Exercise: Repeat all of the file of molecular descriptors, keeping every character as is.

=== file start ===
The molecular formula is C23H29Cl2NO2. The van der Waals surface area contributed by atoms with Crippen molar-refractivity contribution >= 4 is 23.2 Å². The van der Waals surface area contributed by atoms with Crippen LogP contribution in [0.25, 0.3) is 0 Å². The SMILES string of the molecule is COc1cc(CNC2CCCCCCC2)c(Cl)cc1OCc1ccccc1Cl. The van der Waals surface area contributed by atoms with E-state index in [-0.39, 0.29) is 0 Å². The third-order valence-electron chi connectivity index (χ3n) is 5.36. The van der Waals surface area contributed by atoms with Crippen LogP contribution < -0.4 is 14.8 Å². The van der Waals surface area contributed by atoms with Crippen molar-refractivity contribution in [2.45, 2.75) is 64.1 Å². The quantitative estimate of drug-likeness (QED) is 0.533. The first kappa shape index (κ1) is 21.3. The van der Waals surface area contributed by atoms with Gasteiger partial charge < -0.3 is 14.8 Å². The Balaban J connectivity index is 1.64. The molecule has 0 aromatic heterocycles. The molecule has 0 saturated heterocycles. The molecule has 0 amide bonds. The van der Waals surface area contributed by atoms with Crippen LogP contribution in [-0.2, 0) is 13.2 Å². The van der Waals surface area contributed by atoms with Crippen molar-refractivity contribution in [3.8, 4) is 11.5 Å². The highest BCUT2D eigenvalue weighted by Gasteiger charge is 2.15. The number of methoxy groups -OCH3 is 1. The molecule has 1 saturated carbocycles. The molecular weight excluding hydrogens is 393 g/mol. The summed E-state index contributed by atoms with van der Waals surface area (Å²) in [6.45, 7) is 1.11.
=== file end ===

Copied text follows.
The molecular formula is C23H29Cl2NO2. The van der Waals surface area contributed by atoms with Crippen molar-refractivity contribution >= 4 is 23.2 Å². The van der Waals surface area contributed by atoms with Crippen LogP contribution in [0.25, 0.3) is 0 Å². The SMILES string of the molecule is COc1cc(CNC2CCCCCCC2)c(Cl)cc1OCc1ccccc1Cl. The van der Waals surface area contributed by atoms with E-state index in [-0.39, 0.29) is 0 Å². The third-order valence-electron chi connectivity index (χ3n) is 5.36. The van der Waals surface area contributed by atoms with Crippen LogP contribution < -0.4 is 14.8 Å². The van der Waals surface area contributed by atoms with Crippen molar-refractivity contribution in [2.45, 2.75) is 64.1 Å². The quantitative estimate of drug-likeness (QED) is 0.533. The first kappa shape index (κ1) is 21.3. The van der Waals surface area contributed by atoms with Gasteiger partial charge < -0.3 is 14.8 Å². The Balaban J connectivity index is 1.64. The molecule has 0 aromatic heterocycles. The molecule has 0 saturated heterocycles. The molecule has 0 amide bonds. The van der Waals surface area contributed by atoms with Crippen LogP contribution in [-0.2, 0) is 13.2 Å². The van der Waals surface area contributed by atoms with Crippen molar-refractivity contribution in [3.8, 4) is 11.5 Å². The highest BCUT2D eigenvalue weighted by Gasteiger charge is 2.15. The number of methoxy groups -OCH3 is 1. The molecule has 1 saturated carbocycles. The molecular weight excluding hydrogens is 393 g/mol. The summed E-state index contributed by atoms with van der Waals surface area (Å²) in [6.45, 7) is 1.11.